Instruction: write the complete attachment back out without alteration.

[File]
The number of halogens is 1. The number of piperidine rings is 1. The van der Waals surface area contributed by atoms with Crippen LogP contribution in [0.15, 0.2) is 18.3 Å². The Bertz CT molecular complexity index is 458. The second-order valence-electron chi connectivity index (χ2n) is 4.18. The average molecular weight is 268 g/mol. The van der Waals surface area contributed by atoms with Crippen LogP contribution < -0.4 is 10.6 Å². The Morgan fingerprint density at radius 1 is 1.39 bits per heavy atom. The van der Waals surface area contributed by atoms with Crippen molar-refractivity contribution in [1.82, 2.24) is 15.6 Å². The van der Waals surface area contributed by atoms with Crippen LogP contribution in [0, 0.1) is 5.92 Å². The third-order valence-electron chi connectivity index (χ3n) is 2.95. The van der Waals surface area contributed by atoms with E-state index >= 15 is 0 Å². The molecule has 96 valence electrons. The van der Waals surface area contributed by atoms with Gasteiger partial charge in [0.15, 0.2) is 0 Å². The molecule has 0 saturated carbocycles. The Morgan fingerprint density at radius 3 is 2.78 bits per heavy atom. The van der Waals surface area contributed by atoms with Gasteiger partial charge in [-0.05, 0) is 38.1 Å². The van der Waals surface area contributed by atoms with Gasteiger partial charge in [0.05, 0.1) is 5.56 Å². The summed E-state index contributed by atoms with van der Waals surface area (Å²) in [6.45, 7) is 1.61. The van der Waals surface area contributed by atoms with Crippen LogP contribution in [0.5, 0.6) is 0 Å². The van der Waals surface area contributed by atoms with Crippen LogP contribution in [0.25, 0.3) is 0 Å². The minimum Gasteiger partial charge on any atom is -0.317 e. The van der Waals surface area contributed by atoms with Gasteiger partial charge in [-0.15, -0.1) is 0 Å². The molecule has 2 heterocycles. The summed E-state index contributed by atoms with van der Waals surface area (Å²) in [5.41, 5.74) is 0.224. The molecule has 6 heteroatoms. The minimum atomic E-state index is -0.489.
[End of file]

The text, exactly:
The number of halogens is 1. The number of piperidine rings is 1. The van der Waals surface area contributed by atoms with Crippen LogP contribution in [0.15, 0.2) is 18.3 Å². The Bertz CT molecular complexity index is 458. The second-order valence-electron chi connectivity index (χ2n) is 4.18. The average molecular weight is 268 g/mol. The van der Waals surface area contributed by atoms with Crippen LogP contribution < -0.4 is 10.6 Å². The Morgan fingerprint density at radius 1 is 1.39 bits per heavy atom. The van der Waals surface area contributed by atoms with Crippen molar-refractivity contribution in [1.82, 2.24) is 15.6 Å². The van der Waals surface area contributed by atoms with Crippen LogP contribution in [0, 0.1) is 5.92 Å². The third-order valence-electron chi connectivity index (χ3n) is 2.95. The van der Waals surface area contributed by atoms with E-state index >= 15 is 0 Å². The molecule has 96 valence electrons. The van der Waals surface area contributed by atoms with Gasteiger partial charge in [0.15, 0.2) is 0 Å². The molecule has 0 saturated carbocycles. The Morgan fingerprint density at radius 3 is 2.78 bits per heavy atom. The van der Waals surface area contributed by atoms with Gasteiger partial charge in [-0.05, 0) is 38.1 Å². The van der Waals surface area contributed by atoms with Gasteiger partial charge in [0.05, 0.1) is 5.56 Å². The summed E-state index contributed by atoms with van der Waals surface area (Å²) in [6.45, 7) is 1.61. The van der Waals surface area contributed by atoms with Crippen LogP contribution in [0.5, 0.6) is 0 Å². The van der Waals surface area contributed by atoms with Crippen LogP contribution in [0.25, 0.3) is 0 Å². The minimum Gasteiger partial charge on any atom is -0.317 e. The van der Waals surface area contributed by atoms with Gasteiger partial charge in [-0.15, -0.1) is 0 Å². The molecule has 2 heterocycles. The summed E-state index contributed by atoms with van der Waals surface area (Å²) in [5.41, 5.74) is 0.224. The molecule has 6 heteroatoms. The minimum atomic E-state index is -0.489.